Some speculate that movie executives from MGM and Warner Bros. conspired against Garland. She was, after all, essentially fired from both studios. The defeat was an enormous let down. It would be six years before Garland would appear in another picture.           

Garland and Cukor were understandably discouraged by the whole ordeal. Their work of art was disembodied and never to be seen in its original length again. The two vowed never to watch the edited version.           

In the early 1980s, Ron Haver, a Cukor film enthusiast who worked for the American Film Institute embarked on a months long journey to locate the lost footage from “A Star Is Born,” and restore the classic to its entirety.

He was often met with disappointment, however. Warner Bros. was not a stickler for preserving deleted footage. Haver rummaged through post-production warehouses and underground vaults from New York to California. He found sound clips and negatives as well as still shots, but even his best efforts could not uncover material that simply no longer existed. Haver documented the arduous process in his book “A Star Is Born – The Making of the 1954 Film and its 1983 Restoration.”

Thousands of dollars and weeks of dedicated efforts were poured into the restoration project once Haver completed his search.

Twenty minutes of footage (and still shots where there was only sound) was built back into the movie. Haver and his restoration team were pleased with the outcome and they organized a screening. Garland passed away of a drug overdose almost 15 years before, but Cukor was invited to be the guest of honor. Shockingly, the night before Cukor was to view the film, he died.

Today, “A Star Is Born” is a favorite among film associations including the AFI. It is available in magnificent technicolor and sound quality on DVD with hours of special features.

When you see Judy Garland belt out the words to “The Man That Got Away” in a single shot and feel the emotion she delivers in the picture’s darker dramatic scenes, one can’t help but wonder how even a minute of Garland’s performance was omitted. For the rest of the year, we remember her as the little girl in the ruby slippers skipping down the yellow brick road. But today, let’s remember Garland for her finest role as Esther Blodgett in one of the most incredible screenplays Hollywood has ever produced.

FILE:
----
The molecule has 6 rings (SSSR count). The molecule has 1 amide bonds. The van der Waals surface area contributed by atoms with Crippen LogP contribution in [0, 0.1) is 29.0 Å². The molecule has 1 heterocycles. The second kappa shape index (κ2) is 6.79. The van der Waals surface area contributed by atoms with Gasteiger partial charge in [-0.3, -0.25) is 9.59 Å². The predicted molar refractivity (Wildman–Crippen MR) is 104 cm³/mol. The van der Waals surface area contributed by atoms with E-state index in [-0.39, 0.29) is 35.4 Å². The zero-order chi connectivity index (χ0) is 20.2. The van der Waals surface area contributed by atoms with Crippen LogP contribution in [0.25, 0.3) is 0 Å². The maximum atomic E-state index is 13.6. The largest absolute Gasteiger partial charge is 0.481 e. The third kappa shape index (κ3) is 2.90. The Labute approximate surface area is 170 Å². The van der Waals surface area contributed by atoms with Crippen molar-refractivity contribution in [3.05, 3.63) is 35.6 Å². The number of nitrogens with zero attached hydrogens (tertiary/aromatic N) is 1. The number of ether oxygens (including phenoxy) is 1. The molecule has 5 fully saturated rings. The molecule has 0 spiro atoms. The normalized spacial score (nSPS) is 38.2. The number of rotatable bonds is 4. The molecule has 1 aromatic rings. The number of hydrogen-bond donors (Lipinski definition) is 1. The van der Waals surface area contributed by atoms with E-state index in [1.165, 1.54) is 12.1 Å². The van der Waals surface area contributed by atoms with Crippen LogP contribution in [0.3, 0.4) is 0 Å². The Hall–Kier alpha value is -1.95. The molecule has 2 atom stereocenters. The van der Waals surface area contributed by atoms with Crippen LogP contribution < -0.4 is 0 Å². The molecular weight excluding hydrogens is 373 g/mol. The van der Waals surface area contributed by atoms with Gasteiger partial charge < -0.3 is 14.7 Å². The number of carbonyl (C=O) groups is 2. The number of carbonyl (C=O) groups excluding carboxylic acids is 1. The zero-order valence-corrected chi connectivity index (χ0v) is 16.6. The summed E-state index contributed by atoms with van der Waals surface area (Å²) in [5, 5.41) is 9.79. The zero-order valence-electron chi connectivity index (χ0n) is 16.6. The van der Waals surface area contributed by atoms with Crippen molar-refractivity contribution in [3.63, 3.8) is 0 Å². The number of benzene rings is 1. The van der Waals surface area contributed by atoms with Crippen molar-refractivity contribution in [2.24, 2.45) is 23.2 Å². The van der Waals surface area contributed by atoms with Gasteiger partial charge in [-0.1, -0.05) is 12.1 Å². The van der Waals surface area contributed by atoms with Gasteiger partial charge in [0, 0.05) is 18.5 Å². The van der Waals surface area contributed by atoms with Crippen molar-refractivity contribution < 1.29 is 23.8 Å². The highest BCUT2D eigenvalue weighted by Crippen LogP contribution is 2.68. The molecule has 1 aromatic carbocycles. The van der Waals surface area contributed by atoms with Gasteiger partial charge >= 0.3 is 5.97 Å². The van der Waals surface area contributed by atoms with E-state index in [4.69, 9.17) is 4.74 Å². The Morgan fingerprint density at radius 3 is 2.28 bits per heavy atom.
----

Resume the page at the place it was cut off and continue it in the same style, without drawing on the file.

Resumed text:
Shane Cronin is a Collegian columnist. He can be reached at [email protected]

2 Comments

2 Responses to “‘A Star is Born’”

  1. rob burgess on September 29th, 2010 10:15 am

    Thanks for that great article.I often think that fame is so fleeting, and it’s nice to have reminders like this.
    My father took me to see Judy Garland in concert, twice, before he died when I was 15. I’ll never forget the experience of seeing her perform live. It’s never been matched by any (great) entertainers I’ve seen since. A great memory. SOME feeling for what she was live is found in the restored DVDs of her 1963-64 TV show, if you’re interested. Although she often seemed more nervous than she did in person, I’m still blown away by the video of her singing “A Cottage for Sale.” Thanks Rob B.

  2. tom kanzler on July 15th, 2012 11:52 am

    When in the US Army stationed in Governors Island NYC, I went to the Stage Door Canteen on Broadway I was given a ticket to see Judy in her show, in my uniform I was given a front row seat in the orchestra, her show is one I’ll never forget.
    The year about 1952.during the war in Korea.